Tsunami protection measures are needed not only for saving lives of the coastal people, but the properties along the coastline (including critical atomic installations) and the thorium reserves accumulated in Manavalakurichi (Tamilnadu), Aluva and Chavara (Kerala). In fact, Rama Setu acted like a sieve for the ocean currents in accumulating these placer deposits. Cutting through the Rama Setu for a channel passage will impact on the accumulation process for these deposits critical for India’s nuclear program (the reserves will meet the energy needs of the nation for over 350 years according to BARC). Need to provide canal locks  Not only should protective structures be included against tsunami and cyclones, but there should be locks provided on either end of the canal (as in Panama canal) to limit the ingress of saline Bay of Bengal waters and their turbulence into the placid, fragile ecozone of the Marine Bioreserve in Gulf of Mannar. It is surprising that these recommendations have been suddenly abandoned in favour of a mid-ocean passage increasing the distance of the channel for ships, increased dredging quantities with related increased costs and exposing the entire coastline of Tamilnadu and Kerala to devastation in a tsunami of the type that struck on Dec. 26, 2004. In fact, all the alignments considered so far should be revisited and reevaluated taking into account the impact on sea-depths caused by this tsunami.  The failure to consider Mudaliar Committee injunctions against any Adam’s Bridge alignment and the failure to consider the impact of a tsunami on the alternative channels and the failure to provide tsunami protection measures as an integral and vital component of the project raise matters of serious concern to coastline security and security of the coastal people.After the NEERI suggestion of alignment 6 (the present alignment on which work is proceeding), a cataclysmic event occurred, the tsunami of Dec. 26, 2004. This event should have necessitated a TOTAL and COMPREHENSIVE review of the entire project since the bathymetry (sea-depths) had changed (with rise of the sea-bed by about 200 metres in some regions) and devastation of aquatic life by denuding the resources in the Gulf of Mannar by as much as 66 percent. As observed in PMO observations of 8 March 2005, the impact of any future tsunami on the chosen channel passage should have been subjected to a careful, multi-disciplinary review and evaluation. This was not done. PMO observations also referred to the views of tsunami-expert, Prof. Tad S Murthy who opined that the chosen alignment with the mouth of the channel directed to the direction of the tsunami would result in the destruction of Kerala and of Tamilnadu coastline due to 1. experience of the tsunami of 1964 in Alberni canal and 2. the principle of quarter wave resonance amplification (when a body of water forcefully tries to enter a tube, the wave amplitude increases four-fold). This is what happened in Alberni canal resulting in the devastation of Alberni port.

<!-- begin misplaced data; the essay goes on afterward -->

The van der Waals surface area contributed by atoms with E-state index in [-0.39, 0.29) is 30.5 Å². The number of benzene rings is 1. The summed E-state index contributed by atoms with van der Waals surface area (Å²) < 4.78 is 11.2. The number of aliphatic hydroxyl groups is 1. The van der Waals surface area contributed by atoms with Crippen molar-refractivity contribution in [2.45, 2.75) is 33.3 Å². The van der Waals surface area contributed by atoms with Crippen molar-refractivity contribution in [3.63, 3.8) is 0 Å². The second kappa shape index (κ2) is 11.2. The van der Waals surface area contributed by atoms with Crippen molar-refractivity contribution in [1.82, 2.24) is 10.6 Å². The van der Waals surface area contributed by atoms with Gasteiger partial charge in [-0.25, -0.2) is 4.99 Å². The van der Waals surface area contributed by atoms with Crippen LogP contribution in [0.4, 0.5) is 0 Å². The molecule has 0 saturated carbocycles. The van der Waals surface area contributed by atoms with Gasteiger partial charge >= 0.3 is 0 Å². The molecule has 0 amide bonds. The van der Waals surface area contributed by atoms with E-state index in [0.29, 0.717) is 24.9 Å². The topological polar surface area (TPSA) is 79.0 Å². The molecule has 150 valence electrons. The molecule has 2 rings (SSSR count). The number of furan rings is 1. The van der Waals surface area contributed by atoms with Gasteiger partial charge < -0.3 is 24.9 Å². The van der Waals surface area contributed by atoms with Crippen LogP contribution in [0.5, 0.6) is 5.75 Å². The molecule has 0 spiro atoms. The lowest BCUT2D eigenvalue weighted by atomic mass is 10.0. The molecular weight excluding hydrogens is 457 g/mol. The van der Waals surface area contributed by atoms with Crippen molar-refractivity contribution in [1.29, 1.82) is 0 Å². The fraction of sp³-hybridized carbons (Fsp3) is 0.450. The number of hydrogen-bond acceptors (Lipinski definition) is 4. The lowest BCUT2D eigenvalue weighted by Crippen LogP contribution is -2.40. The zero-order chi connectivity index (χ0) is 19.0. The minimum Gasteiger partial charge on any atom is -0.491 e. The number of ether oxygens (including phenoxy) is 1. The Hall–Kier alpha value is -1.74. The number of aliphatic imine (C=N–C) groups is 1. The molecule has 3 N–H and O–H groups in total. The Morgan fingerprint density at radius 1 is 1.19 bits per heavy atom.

Importance of Rama Setu in accumulation of placer deposits of thorium (nuclear fuel)

NEERI did not take into account the role of Adam’s bridge and ocean currents in the accumulation of placer deposits of thorium, a vital nuclear resource of the nation. The impact of another tsunami on these resources have also not been taken into account since the new passage is likely to function like a funnel absorbing the energy of the tsunami (instead of the waves going around Srilanka) and thus, directly impacting the coastline. Rama Setu as a monument of national and international importance (See Annex 1 on definition of monument and criteria for determining national importance)Rama Setu should be deemed to be a world heritage site Rama Setu (Adam’s bridge) is a sacred monument. NEERI has failed to take this fact into account before suggesting the new channel passage route.